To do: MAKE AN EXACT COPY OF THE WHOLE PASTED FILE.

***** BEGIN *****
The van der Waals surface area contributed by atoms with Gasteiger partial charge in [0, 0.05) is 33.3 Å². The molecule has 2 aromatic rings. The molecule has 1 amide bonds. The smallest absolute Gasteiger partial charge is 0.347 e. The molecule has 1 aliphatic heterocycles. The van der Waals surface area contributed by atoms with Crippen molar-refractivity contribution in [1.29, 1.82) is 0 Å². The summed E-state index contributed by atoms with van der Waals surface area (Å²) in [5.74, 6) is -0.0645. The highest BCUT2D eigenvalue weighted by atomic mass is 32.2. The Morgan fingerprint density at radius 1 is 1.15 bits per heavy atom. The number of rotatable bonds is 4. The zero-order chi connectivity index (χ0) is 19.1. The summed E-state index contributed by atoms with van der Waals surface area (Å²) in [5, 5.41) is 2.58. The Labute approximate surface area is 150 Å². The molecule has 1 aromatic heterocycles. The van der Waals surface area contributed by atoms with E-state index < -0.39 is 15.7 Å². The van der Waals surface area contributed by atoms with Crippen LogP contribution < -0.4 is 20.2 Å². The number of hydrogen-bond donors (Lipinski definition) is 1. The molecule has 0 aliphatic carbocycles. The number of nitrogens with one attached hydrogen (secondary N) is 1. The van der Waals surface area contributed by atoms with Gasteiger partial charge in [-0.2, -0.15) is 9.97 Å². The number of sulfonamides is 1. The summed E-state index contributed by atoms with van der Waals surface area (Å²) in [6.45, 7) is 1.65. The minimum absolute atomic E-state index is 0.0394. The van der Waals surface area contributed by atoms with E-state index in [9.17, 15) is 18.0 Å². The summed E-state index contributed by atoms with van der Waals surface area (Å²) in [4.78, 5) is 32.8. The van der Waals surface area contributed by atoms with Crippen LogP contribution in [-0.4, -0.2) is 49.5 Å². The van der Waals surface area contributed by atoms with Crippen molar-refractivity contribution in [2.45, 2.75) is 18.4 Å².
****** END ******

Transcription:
The van der Waals surface area contributed by atoms with Gasteiger partial charge in [0, 0.05) is 33.3 Å². The molecule has 2 aromatic rings. The molecule has 1 amide bonds. The smallest absolute Gasteiger partial charge is 0.347 e. The molecule has 1 aliphatic heterocycles. The van der Waals surface area contributed by atoms with Crippen molar-refractivity contribution in [1.29, 1.82) is 0 Å². The summed E-state index contributed by atoms with van der Waals surface area (Å²) in [5.74, 6) is -0.0645. The highest BCUT2D eigenvalue weighted by atomic mass is 32.2. The Morgan fingerprint density at radius 1 is 1.15 bits per heavy atom. The number of rotatable bonds is 4. The zero-order chi connectivity index (χ0) is 19.1. The summed E-state index contributed by atoms with van der Waals surface area (Å²) in [5, 5.41) is 2.58. The Labute approximate surface area is 150 Å². The molecule has 1 aromatic heterocycles. The van der Waals surface area contributed by atoms with E-state index < -0.39 is 15.7 Å². The van der Waals surface area contributed by atoms with Crippen LogP contribution < -0.4 is 20.2 Å². The number of hydrogen-bond donors (Lipinski definition) is 1. The molecule has 0 aliphatic carbocycles. The number of nitrogens with one attached hydrogen (secondary N) is 1. The van der Waals surface area contributed by atoms with Gasteiger partial charge in [-0.2, -0.15) is 9.97 Å². The number of sulfonamides is 1. The summed E-state index contributed by atoms with van der Waals surface area (Å²) in [6.45, 7) is 1.65. The minimum absolute atomic E-state index is 0.0394. The van der Waals surface area contributed by atoms with E-state index in [9.17, 15) is 18.0 Å². The summed E-state index contributed by atoms with van der Waals surface area (Å²) in [4.78, 5) is 32.8. The van der Waals surface area contributed by atoms with Crippen LogP contribution in [-0.4, -0.2) is 49.5 Å². The van der Waals surface area contributed by atoms with Crippen molar-refractivity contribution in [2.45, 2.75) is 18.4 Å².